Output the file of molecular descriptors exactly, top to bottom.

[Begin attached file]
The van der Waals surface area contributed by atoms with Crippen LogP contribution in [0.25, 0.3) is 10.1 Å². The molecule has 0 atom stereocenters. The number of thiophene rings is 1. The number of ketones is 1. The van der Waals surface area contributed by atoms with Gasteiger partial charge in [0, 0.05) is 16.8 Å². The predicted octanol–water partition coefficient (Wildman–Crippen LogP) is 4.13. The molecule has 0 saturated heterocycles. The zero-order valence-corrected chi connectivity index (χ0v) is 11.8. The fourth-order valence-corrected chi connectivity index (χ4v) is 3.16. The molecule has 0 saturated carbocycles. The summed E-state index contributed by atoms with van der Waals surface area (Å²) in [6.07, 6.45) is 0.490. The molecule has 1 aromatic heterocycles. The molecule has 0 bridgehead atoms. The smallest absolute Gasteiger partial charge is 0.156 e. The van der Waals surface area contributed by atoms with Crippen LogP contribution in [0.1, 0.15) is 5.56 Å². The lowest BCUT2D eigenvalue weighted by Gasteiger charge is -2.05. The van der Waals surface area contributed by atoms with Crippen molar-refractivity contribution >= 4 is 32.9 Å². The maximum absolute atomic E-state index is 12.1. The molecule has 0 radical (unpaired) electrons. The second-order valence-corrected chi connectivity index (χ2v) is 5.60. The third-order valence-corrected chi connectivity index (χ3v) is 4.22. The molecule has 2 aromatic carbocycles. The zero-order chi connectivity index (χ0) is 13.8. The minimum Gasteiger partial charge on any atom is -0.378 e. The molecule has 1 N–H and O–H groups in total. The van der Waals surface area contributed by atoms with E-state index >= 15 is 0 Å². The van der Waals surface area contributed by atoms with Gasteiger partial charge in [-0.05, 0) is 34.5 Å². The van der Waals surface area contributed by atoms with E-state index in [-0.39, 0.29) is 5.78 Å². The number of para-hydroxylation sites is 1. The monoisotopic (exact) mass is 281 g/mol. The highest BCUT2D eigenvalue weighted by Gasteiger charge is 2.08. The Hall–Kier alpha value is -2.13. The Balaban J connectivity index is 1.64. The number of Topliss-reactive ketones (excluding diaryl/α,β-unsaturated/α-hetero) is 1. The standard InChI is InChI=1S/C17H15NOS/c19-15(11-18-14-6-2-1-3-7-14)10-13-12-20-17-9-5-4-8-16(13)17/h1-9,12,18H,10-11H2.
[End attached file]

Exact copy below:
The van der Waals surface area contributed by atoms with Crippen LogP contribution in [0.25, 0.3) is 10.1 Å². The molecule has 0 atom stereocenters. The number of thiophene rings is 1. The number of ketones is 1. The van der Waals surface area contributed by atoms with Gasteiger partial charge in [0, 0.05) is 16.8 Å². The predicted octanol–water partition coefficient (Wildman–Crippen LogP) is 4.13. The molecule has 0 saturated heterocycles. The zero-order valence-corrected chi connectivity index (χ0v) is 11.8. The fourth-order valence-corrected chi connectivity index (χ4v) is 3.16. The molecule has 0 saturated carbocycles. The summed E-state index contributed by atoms with van der Waals surface area (Å²) in [6.07, 6.45) is 0.490. The molecule has 1 aromatic heterocycles. The molecule has 0 bridgehead atoms. The smallest absolute Gasteiger partial charge is 0.156 e. The van der Waals surface area contributed by atoms with Crippen LogP contribution in [0.1, 0.15) is 5.56 Å². The lowest BCUT2D eigenvalue weighted by Gasteiger charge is -2.05. The van der Waals surface area contributed by atoms with Crippen molar-refractivity contribution >= 4 is 32.9 Å². The maximum absolute atomic E-state index is 12.1. The molecule has 0 radical (unpaired) electrons. The second-order valence-corrected chi connectivity index (χ2v) is 5.60. The third-order valence-corrected chi connectivity index (χ3v) is 4.22. The molecule has 2 aromatic carbocycles. The zero-order chi connectivity index (χ0) is 13.8. The minimum Gasteiger partial charge on any atom is -0.378 e. The molecule has 1 N–H and O–H groups in total. The van der Waals surface area contributed by atoms with E-state index >= 15 is 0 Å². The van der Waals surface area contributed by atoms with Gasteiger partial charge in [-0.05, 0) is 34.5 Å². The van der Waals surface area contributed by atoms with E-state index in [-0.39, 0.29) is 5.78 Å². The number of para-hydroxylation sites is 1. The monoisotopic (exact) mass is 281 g/mol. The highest BCUT2D eigenvalue weighted by Gasteiger charge is 2.08. The Hall–Kier alpha value is -2.13. The Balaban J connectivity index is 1.64. The number of Topliss-reactive ketones (excluding diaryl/α,β-unsaturated/α-hetero) is 1. The standard InChI is InChI=1S/C17H15NOS/c19-15(11-18-14-6-2-1-3-7-14)10-13-12-20-17-9-5-4-8-16(13)17/h1-9,12,18H,10-11H2.